Given that, rap hip hop and other music like techno dance music doesn't connect with me at all.
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Old 04-25-2013, 10:07 PM
 
Location: Texas
8,110 posts, read 5,775,303 times
Reputation: 6663
Quote:
Originally Posted by Rural City Gal View Post
Can we discuss this? Can we also discuss that it's unfair how blacks are looked down upon when we enter a genre that we created, and that whites barely acknowledge us as the creators?


https://www.youtube.com/watch?featur...&v=JsXK1w0Yrm4


I was watching this on yt, and was shocked at the comments being made by whites.Are they really that oblivious?
Keep reading the YT comments. I got over the shock eons ago.
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Old 04-26-2013, 12:02 AM
 
910 posts, read 1,162,845 times
Reputation: 594
Quote:
Originally Posted by lionking View Post
Its all generational, what I call metal some kids do not thinking my contenders are too timid for metal. I said Godsmack was metal to me, they scoffed at that saying it was not. meh whatever
Godsmack and other nu-metal bands are one of the red-headed stepchildren of metal, along with the 80s glam bands like Poison and Ratt. Compared to say Pig Destroyer or Xibalba they are pretty milquetoast though.



Quote:
Originally Posted by lionking View Post
Obviously many black Americans were involved with rock and some were among the best and most influencing guitar players I wish that were still so. Unfortunately today's generation especially among black generation don't consider instruments like guitar as viable in music at least in mainstream music.
Here ya go:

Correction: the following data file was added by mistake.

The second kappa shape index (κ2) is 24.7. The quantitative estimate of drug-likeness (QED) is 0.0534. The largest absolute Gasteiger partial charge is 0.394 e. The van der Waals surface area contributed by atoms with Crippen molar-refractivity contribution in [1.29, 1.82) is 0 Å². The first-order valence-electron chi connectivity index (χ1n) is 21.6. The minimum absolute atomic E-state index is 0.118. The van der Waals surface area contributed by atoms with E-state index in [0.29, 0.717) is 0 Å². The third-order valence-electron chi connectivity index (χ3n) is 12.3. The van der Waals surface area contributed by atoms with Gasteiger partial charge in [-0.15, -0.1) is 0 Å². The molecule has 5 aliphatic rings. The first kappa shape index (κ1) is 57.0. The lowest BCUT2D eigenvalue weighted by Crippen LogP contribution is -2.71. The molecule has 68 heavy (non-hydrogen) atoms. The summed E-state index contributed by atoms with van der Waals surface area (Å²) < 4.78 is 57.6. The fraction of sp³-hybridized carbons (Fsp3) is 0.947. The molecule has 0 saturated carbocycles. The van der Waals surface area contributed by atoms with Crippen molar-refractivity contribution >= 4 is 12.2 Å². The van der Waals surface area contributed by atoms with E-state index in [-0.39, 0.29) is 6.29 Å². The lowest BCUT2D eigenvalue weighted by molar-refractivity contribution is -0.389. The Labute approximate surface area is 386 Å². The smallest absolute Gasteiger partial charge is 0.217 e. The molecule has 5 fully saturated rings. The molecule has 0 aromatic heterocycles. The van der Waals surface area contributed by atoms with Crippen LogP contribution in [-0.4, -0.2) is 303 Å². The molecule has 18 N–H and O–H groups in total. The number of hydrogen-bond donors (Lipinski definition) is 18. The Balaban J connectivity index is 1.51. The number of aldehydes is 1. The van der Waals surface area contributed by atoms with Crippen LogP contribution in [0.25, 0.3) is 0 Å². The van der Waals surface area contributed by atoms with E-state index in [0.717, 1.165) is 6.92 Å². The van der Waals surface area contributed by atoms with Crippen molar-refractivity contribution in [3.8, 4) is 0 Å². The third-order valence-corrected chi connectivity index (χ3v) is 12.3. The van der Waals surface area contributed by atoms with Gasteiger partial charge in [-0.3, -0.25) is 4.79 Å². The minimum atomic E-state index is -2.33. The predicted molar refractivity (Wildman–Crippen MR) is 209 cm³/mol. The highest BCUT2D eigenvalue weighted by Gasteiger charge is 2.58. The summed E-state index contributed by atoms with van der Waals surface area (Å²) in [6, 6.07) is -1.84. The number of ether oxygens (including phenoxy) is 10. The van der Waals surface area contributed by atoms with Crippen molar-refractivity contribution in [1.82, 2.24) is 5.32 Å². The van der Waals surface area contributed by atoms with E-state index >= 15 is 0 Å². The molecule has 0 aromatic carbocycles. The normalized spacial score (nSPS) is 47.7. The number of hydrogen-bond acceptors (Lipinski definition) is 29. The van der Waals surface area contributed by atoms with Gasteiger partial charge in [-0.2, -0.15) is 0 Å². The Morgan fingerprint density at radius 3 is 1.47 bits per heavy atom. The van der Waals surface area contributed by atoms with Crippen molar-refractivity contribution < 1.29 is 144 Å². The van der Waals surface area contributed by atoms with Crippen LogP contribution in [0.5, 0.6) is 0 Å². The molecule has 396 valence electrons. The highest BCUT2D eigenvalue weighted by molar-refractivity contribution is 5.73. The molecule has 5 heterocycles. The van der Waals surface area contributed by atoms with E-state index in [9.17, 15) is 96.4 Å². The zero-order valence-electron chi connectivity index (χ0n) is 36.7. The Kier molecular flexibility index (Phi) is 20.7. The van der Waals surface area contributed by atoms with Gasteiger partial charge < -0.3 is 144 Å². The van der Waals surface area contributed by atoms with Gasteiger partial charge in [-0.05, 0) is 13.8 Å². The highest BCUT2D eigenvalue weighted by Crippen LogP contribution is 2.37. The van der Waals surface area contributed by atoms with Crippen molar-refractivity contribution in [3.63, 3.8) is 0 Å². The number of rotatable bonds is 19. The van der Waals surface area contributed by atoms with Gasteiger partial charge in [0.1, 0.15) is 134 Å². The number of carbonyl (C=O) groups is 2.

Animals As Leaders - "CAFO" Prosthetic Records - YouTube

Animals As Leaders are one of the bigger bands in the whole "djent" scene, which is the newer hotness in heavy music. Internet dorks cream their jeans all the time over Tosin Abasi. As for influence he's got tons of endorsements and signature guitars and whatnot already. So obviously there's a market for emulating him.

Last edited by J. Pederman; 04-26-2013 at 12:12 AM..
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Old 04-26-2013, 12:48 AM
 
910 posts, read 1,162,845 times
Reputation: 594
Quote:
Originally Posted by lionking View Post
Even 80's rock/metal while using power chords and then the classical influence ala Malmsteen more often used the blues scale for lead work , I hear more blues scale in a Ratt, Motley Crue, or Judas Priest song then I do any classical harmonic minor or something
Eh, that really depends. There were two concurrent and largely unrelated forms of metal in the 80s- the mainstream like Motley Crue and Bon Jovi, and the underground stuff, which outside bands like Trouble or Saint Vitus weren't very blues-influenced at all.

Compare these two songs from albums which came out a month apart- April and May 1989


Great White - Once Bitten Twice Shy - YouTube

vs


Morbid Angel - Immortal Rites - YouTube

Both considered "metal", but obviously very different music.